I am nervous, keyed up. I have dreamed of this day for a lifetime and worked every day for a whole year and more now. It had seemed an eternity, and now it's unfolding before me with increasing alacrity. I am sliding down a rabbit hole. This afternoon as we row to the start line, I feel like puking. I settle for peeing in my pants, by now a Mallory tradition.

We have been assigned one of the middle lanes. From the start, you can turn around and scan down your lane, and it looks like a bowling alley with the orange flags on either side . . . all the way to a vanishing point 2,000 meters away on the horizon. Festive indeed!

"Are you ready? . . . Row!

Two boats to our right, three to our left "volleyed and thundered!" In 20 strokes we are open water ahead, just . . . like . . . that . . . Oh my! All the nervousness washes away in an instant. I am in the 2-seat and can see everything. After our start, we settle to a low 35 strokes per minute. After all those 500s, this must be the lowest we have ever rowed this boat in anger. Everything . . . is . . . in . . . slow . . . motion. Our opponents' colorful jerseys, their painted oars glinting in the sunlight. See how bright they are! How they scramble! The other five boats on the course with us are all neck and neck with each other. I listen with amusement to all the coxswains. They have come from all over the U.S. and Canada just to entertain me. I float overhead. I observe the race and my teammates and myself from far above, from a great distance . . .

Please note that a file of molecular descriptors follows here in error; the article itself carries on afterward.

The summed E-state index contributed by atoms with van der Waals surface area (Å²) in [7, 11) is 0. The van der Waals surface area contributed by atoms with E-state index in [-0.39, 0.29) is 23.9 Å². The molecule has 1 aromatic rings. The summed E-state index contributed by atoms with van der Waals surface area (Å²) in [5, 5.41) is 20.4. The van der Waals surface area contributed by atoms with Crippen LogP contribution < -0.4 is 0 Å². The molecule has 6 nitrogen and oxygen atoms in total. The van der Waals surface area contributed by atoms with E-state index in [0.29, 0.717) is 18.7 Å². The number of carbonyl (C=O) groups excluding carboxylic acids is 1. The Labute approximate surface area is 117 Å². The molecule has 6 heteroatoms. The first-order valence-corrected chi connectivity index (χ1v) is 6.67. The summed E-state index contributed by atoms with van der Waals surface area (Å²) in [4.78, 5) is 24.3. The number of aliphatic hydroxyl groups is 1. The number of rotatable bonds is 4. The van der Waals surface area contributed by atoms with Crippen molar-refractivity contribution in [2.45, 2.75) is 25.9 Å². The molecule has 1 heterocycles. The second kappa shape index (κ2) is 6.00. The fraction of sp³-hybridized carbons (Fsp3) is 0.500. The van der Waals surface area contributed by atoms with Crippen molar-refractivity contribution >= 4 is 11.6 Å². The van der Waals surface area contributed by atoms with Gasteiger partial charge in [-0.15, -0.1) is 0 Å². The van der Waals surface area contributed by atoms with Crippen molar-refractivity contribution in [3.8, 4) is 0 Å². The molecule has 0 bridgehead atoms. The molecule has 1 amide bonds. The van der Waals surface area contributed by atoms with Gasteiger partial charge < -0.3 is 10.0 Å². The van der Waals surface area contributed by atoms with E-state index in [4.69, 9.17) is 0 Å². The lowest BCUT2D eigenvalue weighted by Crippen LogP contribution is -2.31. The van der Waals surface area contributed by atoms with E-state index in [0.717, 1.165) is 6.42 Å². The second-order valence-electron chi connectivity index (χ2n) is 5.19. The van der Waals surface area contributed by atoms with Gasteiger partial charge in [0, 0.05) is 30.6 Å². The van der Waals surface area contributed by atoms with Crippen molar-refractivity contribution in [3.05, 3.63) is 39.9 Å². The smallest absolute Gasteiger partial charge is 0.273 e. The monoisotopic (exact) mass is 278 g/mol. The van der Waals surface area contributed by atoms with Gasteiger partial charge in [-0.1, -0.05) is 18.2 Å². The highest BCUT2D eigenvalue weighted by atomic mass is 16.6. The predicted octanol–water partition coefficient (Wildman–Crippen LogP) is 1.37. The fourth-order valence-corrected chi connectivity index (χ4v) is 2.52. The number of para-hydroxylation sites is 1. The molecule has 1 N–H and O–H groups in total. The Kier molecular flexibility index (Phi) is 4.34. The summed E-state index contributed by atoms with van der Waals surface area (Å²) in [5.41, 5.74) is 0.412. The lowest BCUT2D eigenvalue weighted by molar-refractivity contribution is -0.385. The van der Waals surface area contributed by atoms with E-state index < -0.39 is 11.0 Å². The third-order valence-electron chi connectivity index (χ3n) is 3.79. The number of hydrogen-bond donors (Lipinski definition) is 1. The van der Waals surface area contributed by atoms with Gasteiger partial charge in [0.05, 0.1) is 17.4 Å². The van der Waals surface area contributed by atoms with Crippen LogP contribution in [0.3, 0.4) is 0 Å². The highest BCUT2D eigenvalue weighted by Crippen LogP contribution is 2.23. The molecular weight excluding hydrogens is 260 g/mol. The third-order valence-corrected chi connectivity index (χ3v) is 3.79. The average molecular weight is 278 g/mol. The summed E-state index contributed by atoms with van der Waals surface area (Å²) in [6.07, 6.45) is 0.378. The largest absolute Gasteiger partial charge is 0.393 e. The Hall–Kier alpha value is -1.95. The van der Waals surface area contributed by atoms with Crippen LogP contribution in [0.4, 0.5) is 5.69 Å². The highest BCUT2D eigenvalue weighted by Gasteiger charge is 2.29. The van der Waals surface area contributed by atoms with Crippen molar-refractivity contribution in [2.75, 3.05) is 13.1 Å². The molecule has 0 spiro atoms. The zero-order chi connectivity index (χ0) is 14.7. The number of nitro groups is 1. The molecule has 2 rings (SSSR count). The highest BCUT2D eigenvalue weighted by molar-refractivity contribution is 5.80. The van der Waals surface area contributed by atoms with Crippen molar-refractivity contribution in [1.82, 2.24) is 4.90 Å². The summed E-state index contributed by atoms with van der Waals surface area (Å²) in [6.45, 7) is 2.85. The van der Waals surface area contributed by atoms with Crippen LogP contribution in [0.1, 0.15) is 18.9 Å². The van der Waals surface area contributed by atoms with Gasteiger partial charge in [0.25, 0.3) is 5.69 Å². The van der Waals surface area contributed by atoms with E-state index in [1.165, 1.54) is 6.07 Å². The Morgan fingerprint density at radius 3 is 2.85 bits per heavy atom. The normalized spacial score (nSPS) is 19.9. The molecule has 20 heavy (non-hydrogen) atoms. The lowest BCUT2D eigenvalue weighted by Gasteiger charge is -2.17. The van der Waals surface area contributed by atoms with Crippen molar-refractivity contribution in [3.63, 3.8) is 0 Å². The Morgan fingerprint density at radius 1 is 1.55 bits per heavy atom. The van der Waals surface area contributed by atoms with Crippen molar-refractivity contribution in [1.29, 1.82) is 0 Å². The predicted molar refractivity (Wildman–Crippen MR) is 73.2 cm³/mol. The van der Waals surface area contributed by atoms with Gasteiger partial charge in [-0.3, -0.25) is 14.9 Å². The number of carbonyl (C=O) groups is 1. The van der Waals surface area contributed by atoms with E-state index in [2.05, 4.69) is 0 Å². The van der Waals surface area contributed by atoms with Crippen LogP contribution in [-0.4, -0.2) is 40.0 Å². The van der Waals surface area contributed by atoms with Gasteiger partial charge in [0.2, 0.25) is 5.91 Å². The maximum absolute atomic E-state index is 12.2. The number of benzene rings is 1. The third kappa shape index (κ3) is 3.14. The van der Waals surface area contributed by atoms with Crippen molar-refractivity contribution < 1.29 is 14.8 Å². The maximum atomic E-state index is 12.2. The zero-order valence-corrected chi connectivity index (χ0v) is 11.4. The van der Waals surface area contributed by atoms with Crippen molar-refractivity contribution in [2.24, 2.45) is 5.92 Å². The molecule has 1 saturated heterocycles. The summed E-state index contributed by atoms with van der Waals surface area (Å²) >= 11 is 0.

I'm having my first-ever out-of-boat experience . . .

To be continued . . .